Gartner: Finance Leaders Should Lead with Gratitude to Improve Staff Engagement

Finance leaders who are facing low levels of employee engagement in their function should make sure they understand how leading with gratitude can improve the situation, according to Gartner, Inc. These low levels of engagement are likely leading to high staff turnover and undermining key function priorities.

“Finance department employee engagement tends to trend below firm-wide averages, suggesting that the tactics used by finance leaders to drive engagement have not been entirely successful,” said Shannon Cole, senior director analyst, research, in the Gartner Finance practice. “Low levels of engagement are likely to put CFO priorities that call for finance employees’ change capacity at risk.”

“Finance leaders who are facing issues with staff engagement should know that leading with gratitude is an often-overlooked way to improve engagement,” said Rob O’Donohue, vice president analyst at Gartner. “Better still: it is entirely in their hands: no new approvals or budget are needed.”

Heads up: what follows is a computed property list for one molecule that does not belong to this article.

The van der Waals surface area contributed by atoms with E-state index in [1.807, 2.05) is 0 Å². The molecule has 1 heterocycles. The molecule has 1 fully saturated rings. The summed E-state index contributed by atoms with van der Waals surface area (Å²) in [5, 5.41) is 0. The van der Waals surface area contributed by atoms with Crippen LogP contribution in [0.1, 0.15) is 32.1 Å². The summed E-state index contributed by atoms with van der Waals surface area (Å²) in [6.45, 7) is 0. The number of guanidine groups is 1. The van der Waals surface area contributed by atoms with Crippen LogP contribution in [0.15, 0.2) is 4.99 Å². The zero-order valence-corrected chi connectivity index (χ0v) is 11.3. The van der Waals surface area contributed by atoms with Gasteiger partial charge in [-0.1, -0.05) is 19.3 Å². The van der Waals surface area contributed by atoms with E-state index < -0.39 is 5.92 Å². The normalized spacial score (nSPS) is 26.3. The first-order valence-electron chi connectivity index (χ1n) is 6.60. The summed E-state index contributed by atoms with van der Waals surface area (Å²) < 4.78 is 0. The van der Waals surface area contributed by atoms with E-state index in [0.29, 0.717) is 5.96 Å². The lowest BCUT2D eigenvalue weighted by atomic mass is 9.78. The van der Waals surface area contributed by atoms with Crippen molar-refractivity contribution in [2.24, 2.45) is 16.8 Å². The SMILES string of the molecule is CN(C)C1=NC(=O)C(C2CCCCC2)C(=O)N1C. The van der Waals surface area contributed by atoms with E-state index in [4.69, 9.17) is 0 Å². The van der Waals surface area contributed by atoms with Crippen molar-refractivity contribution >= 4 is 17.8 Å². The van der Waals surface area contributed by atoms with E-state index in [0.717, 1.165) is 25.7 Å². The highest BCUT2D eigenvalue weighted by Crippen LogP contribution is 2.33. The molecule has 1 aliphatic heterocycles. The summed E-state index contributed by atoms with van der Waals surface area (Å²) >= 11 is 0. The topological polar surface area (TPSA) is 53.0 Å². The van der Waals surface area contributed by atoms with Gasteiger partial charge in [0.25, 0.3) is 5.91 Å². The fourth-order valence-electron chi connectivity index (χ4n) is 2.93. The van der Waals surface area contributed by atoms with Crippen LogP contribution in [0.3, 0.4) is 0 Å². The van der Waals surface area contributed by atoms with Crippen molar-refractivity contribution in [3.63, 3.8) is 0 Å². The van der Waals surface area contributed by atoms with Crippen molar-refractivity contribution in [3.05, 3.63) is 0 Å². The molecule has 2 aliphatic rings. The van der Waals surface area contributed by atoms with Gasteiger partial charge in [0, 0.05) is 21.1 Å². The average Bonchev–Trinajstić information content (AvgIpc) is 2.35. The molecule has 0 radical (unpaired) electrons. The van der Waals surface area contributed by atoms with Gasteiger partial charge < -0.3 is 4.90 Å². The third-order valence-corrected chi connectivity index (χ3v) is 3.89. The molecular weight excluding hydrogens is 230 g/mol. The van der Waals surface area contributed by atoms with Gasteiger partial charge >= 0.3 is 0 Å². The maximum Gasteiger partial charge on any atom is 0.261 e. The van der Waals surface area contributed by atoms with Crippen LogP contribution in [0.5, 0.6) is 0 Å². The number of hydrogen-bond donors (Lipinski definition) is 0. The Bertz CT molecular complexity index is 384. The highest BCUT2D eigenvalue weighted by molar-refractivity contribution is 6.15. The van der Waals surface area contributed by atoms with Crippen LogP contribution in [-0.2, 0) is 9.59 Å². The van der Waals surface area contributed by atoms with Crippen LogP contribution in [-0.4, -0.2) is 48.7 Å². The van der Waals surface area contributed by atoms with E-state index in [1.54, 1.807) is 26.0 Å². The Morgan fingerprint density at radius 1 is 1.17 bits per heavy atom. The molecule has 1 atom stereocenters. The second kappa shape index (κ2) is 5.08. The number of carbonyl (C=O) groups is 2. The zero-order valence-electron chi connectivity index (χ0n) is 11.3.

Gartner defines engagement as how likely employees are to stay in their current job and exert high effort. (see Figure 1).

Figure 1: Elements of Employee Engagement

Lead with Gratitude to Improve Workplace Engagement

Finance leaders should consider addressing employee engagement issues by displaying gratitude themselves and by fostering a culture of gratitude in their function.

“However, not all gratitude practices work,” said O’Donohue. “It will have limited benefit as a tickbox exercise, and when gratitude is given without being specific or heartfelt it can be seen as inauthentic and tends to have a negative impact on morale.”

For a successful “Gratitude Attitude”, finance leaders should consider peer-to-peer gratitude shares. Leaders can dedicate the first five to 10 minutes of each team meeting to the appreciation of others. Leaders should/can go first, but the real power comes when team members give thanks to each other for support they’ve received recently.

Finance leaders can also tweak the SMART goals approach by giving thanks by being:

  • Specific (what quality the person brought, e.g., humor to the team/project, honest feedback)
  • Measurable (working extra hours, closing more tickets, writing extra code, fixing more bugs)
  • Active (do it in person or over a video call)
  • Relevant (explain the impact it had on the group’s or team’s success and, more importantly, why it upheld a great culture)
  • Timely (do it immediately, if possible).

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